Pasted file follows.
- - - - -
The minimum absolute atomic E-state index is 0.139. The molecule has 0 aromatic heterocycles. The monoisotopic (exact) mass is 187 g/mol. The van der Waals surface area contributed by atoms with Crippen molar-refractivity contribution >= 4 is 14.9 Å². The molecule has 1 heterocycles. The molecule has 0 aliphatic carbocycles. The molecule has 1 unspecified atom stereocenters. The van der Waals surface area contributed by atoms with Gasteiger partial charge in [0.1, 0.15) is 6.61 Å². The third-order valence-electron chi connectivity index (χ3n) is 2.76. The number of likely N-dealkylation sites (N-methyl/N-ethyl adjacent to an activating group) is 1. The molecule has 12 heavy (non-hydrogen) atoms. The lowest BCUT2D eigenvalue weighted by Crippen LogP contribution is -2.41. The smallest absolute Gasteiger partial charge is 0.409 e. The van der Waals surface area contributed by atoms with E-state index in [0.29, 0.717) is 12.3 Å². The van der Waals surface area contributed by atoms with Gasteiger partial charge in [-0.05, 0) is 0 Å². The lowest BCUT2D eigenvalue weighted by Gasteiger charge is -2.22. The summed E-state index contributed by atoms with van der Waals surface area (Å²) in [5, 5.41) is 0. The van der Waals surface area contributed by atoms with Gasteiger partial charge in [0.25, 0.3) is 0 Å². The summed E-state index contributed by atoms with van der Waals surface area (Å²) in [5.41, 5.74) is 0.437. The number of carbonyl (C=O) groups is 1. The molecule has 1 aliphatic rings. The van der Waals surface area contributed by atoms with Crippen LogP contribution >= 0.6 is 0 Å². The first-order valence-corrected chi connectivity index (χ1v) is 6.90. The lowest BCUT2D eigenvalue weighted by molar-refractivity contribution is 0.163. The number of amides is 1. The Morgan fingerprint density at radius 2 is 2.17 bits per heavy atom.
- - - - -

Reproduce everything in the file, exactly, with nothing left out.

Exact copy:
The minimum absolute atomic E-state index is 0.139. The molecule has 0 aromatic heterocycles. The monoisotopic (exact) mass is 187 g/mol. The van der Waals surface area contributed by atoms with Crippen molar-refractivity contribution >= 4 is 14.9 Å². The molecule has 1 heterocycles. The molecule has 0 aliphatic carbocycles. The molecule has 1 unspecified atom stereocenters. The van der Waals surface area contributed by atoms with Gasteiger partial charge in [0.1, 0.15) is 6.61 Å². The third-order valence-electron chi connectivity index (χ3n) is 2.76. The number of likely N-dealkylation sites (N-methyl/N-ethyl adjacent to an activating group) is 1. The molecule has 12 heavy (non-hydrogen) atoms. The lowest BCUT2D eigenvalue weighted by Crippen LogP contribution is -2.41. The smallest absolute Gasteiger partial charge is 0.409 e. The van der Waals surface area contributed by atoms with E-state index in [0.29, 0.717) is 12.3 Å². The van der Waals surface area contributed by atoms with Gasteiger partial charge in [-0.05, 0) is 0 Å². The lowest BCUT2D eigenvalue weighted by Gasteiger charge is -2.22. The summed E-state index contributed by atoms with van der Waals surface area (Å²) in [5, 5.41) is 0. The van der Waals surface area contributed by atoms with Gasteiger partial charge in [0.25, 0.3) is 0 Å². The summed E-state index contributed by atoms with van der Waals surface area (Å²) in [5.41, 5.74) is 0.437. The number of carbonyl (C=O) groups is 1. The molecule has 1 aliphatic rings. The van der Waals surface area contributed by atoms with Crippen LogP contribution >= 0.6 is 0 Å². The first-order valence-corrected chi connectivity index (χ1v) is 6.90. The lowest BCUT2D eigenvalue weighted by molar-refractivity contribution is 0.163. The number of amides is 1. The Morgan fingerprint density at radius 2 is 2.17 bits per heavy atom.